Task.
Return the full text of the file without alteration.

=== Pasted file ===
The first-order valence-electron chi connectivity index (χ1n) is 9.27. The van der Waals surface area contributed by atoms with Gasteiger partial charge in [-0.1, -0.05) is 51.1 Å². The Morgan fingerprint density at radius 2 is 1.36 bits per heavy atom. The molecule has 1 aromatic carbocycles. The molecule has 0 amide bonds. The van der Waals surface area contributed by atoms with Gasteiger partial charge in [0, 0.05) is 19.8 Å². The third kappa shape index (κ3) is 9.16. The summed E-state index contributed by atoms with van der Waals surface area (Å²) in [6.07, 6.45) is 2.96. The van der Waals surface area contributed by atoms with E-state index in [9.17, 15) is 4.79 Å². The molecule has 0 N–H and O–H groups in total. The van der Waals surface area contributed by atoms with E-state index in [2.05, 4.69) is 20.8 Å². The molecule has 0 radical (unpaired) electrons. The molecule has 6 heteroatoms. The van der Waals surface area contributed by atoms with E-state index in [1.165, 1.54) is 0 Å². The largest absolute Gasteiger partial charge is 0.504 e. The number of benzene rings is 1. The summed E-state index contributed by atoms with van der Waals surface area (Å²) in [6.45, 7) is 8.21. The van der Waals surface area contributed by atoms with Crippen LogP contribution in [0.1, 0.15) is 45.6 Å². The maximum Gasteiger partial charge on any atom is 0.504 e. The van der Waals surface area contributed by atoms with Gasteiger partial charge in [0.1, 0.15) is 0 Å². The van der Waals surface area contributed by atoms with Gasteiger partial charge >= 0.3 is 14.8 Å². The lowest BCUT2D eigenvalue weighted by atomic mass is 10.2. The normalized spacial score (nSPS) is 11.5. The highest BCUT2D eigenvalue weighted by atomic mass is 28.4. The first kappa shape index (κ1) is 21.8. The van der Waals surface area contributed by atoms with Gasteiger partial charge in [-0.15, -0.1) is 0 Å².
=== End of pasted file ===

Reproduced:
The first-order valence-electron chi connectivity index (χ1n) is 9.27. The van der Waals surface area contributed by atoms with Gasteiger partial charge in [-0.1, -0.05) is 51.1 Å². The Morgan fingerprint density at radius 2 is 1.36 bits per heavy atom. The molecule has 1 aromatic carbocycles. The molecule has 0 amide bonds. The van der Waals surface area contributed by atoms with Gasteiger partial charge in [0, 0.05) is 19.8 Å². The third kappa shape index (κ3) is 9.16. The summed E-state index contributed by atoms with van der Waals surface area (Å²) in [6.07, 6.45) is 2.96. The van der Waals surface area contributed by atoms with E-state index in [9.17, 15) is 4.79 Å². The molecule has 0 N–H and O–H groups in total. The van der Waals surface area contributed by atoms with E-state index in [2.05, 4.69) is 20.8 Å². The molecule has 0 radical (unpaired) electrons. The molecule has 6 heteroatoms. The van der Waals surface area contributed by atoms with E-state index in [1.165, 1.54) is 0 Å². The largest absolute Gasteiger partial charge is 0.504 e. The number of benzene rings is 1. The summed E-state index contributed by atoms with van der Waals surface area (Å²) in [6.45, 7) is 8.21. The van der Waals surface area contributed by atoms with Crippen LogP contribution in [0.1, 0.15) is 45.6 Å². The maximum Gasteiger partial charge on any atom is 0.504 e. The van der Waals surface area contributed by atoms with Gasteiger partial charge in [0.1, 0.15) is 0 Å². The van der Waals surface area contributed by atoms with Gasteiger partial charge >= 0.3 is 14.8 Å². The lowest BCUT2D eigenvalue weighted by atomic mass is 10.2. The normalized spacial score (nSPS) is 11.5. The highest BCUT2D eigenvalue weighted by atomic mass is 28.4. The first kappa shape index (κ1) is 21.8. The van der Waals surface area contributed by atoms with Gasteiger partial charge in [-0.15, -0.1) is 0 Å².